Likewise, if you can’t find an entrepreneurial group that you’re comfortable in: make one. Just as we start our businesses in order to fulfill a need we or those around us have, we sometimes have to start our own community and support projects in order to get the support and feedback that twe need.

You can start as small as creating a Slack channel, or you can organize a meeting in your local coffee house. There’s no right or wrong way to go about finding the feedback you need; the only wrong choice is not reaching out for support at all. Be clear about what you hope to achieve and don’t start something just because you want to bend people toward your own concept. Address whatever you think is lacking in your network and find people that are willing to come together to fix that need, creating an entrepreneurial community and support system that you can rely on.

2. Get an accountability partner

A good support and feedback network is one thing, but an accountability partner is another thing entirely. Being an entrepreneur is a lonely road, and even those of us with solid networking support find ourselves struggling with that loneliness. The real trick to overcoming the isolation of female entrepreneurship is finding someone who can really be there for you in those tough moments.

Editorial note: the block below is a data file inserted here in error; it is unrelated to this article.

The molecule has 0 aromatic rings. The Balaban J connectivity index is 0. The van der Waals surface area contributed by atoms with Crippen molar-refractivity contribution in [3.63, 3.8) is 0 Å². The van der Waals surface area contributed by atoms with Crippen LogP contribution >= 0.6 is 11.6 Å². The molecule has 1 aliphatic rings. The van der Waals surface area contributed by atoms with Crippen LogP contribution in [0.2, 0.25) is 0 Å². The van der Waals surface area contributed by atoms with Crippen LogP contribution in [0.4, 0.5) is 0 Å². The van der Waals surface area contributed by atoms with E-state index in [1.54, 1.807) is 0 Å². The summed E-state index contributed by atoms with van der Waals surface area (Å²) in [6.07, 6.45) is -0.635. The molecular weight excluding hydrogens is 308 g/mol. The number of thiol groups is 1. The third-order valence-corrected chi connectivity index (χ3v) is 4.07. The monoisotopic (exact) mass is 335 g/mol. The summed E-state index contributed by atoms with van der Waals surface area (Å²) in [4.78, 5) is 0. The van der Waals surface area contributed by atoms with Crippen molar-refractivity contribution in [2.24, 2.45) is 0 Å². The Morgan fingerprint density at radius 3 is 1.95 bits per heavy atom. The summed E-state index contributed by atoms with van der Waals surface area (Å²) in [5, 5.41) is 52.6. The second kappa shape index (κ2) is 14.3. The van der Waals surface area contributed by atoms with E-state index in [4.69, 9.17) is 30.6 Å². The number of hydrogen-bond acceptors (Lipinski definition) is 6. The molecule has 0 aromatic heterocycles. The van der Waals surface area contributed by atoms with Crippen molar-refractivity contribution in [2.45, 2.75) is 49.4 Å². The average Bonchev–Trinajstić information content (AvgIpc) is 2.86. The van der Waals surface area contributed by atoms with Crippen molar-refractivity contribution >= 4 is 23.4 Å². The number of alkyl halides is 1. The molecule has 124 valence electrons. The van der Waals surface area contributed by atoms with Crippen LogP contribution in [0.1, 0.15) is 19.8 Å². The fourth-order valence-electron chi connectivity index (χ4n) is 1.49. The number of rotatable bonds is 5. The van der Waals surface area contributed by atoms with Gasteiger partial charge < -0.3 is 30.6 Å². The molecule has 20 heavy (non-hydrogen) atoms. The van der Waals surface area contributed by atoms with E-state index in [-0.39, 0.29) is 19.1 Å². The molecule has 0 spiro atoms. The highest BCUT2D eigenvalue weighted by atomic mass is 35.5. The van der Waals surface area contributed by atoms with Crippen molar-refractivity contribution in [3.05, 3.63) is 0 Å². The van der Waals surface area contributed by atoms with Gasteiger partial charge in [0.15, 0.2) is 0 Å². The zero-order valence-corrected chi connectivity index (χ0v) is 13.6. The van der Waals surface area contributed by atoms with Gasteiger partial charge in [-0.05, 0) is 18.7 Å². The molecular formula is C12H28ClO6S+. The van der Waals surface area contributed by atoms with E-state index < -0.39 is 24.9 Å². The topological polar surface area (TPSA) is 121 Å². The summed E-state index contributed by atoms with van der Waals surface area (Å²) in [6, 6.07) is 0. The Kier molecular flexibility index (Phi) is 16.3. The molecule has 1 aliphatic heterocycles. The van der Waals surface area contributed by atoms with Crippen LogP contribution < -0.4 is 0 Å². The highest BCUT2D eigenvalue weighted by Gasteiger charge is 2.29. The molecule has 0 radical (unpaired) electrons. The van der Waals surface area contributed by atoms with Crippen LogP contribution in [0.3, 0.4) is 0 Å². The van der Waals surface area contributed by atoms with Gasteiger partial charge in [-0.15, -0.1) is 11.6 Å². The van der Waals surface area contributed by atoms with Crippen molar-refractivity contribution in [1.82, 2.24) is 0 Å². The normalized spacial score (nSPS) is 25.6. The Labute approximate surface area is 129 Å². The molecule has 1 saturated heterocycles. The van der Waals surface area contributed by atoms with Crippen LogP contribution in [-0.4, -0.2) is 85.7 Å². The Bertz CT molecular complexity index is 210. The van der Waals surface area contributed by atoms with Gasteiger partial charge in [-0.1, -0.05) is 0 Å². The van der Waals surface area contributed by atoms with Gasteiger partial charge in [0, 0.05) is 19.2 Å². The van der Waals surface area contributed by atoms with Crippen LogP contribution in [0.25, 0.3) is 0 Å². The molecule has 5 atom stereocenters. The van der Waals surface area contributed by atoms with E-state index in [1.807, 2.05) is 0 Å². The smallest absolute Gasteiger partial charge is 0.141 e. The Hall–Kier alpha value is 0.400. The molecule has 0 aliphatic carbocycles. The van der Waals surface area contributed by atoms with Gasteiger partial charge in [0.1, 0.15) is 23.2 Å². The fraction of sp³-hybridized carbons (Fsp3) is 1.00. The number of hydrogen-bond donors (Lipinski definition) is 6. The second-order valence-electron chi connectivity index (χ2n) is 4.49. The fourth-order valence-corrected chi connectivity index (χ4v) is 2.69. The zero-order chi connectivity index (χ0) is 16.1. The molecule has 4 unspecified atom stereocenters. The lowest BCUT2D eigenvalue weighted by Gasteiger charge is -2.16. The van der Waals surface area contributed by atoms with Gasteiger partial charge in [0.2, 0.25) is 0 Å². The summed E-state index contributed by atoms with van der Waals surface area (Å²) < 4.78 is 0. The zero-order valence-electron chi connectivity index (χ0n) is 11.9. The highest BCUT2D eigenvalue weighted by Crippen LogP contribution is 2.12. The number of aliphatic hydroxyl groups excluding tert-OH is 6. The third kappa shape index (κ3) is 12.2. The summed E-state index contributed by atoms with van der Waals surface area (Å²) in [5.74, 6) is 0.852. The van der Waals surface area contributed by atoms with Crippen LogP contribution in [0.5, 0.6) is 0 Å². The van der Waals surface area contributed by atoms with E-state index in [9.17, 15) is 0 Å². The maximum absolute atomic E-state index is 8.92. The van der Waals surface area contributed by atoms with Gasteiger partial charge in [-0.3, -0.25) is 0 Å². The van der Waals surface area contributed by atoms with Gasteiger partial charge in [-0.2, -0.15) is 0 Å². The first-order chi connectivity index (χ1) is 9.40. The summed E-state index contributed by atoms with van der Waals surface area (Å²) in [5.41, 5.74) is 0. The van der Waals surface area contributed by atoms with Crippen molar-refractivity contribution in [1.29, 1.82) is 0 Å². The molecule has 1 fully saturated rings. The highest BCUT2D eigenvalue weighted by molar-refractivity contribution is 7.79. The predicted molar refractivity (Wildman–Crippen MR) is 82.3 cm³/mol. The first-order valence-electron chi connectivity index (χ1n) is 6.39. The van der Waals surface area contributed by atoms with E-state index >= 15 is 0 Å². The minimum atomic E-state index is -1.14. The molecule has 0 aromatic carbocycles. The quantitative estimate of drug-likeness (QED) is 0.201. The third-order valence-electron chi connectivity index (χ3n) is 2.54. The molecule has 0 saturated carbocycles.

Accountability partners can help us achieve our goals by cheering us on, holding us responsible and providing us with the motivation we need to thrive. When we win, it’s easier to celebrate with an accountability partner, and when we lose — it’s much easier to stomach when we have someone standing there with us. An A.P. is also great for brainstorming and fleshing out new ideas. Best of all they challenge you when it counts, increasing your growth and opportunity.

You can get an A.P. in a number of different ways. Business coaches are a great option for those with the finances to hire one, but they can also be friends, partners or even co-workers that have the same vision, values and goals as you do. Whoever they are, they should be someone you trust and someone who challenges you without condemning you. The relationship you share doesn’t have to be a formal one, but it should be one with regular meetings and a mutual understanding of what’s needed and the direction being taken.

3. Break up your work

When we’re trying to get a business off the ground, we can become totally absorbed in our work and to-do lists, to a point that we become shut off from the world around us. This is when the true loneliness sets in, but we can combat it with a few simple activities every day, that help to break things up and give us the chance to mentally and emotionally unwind.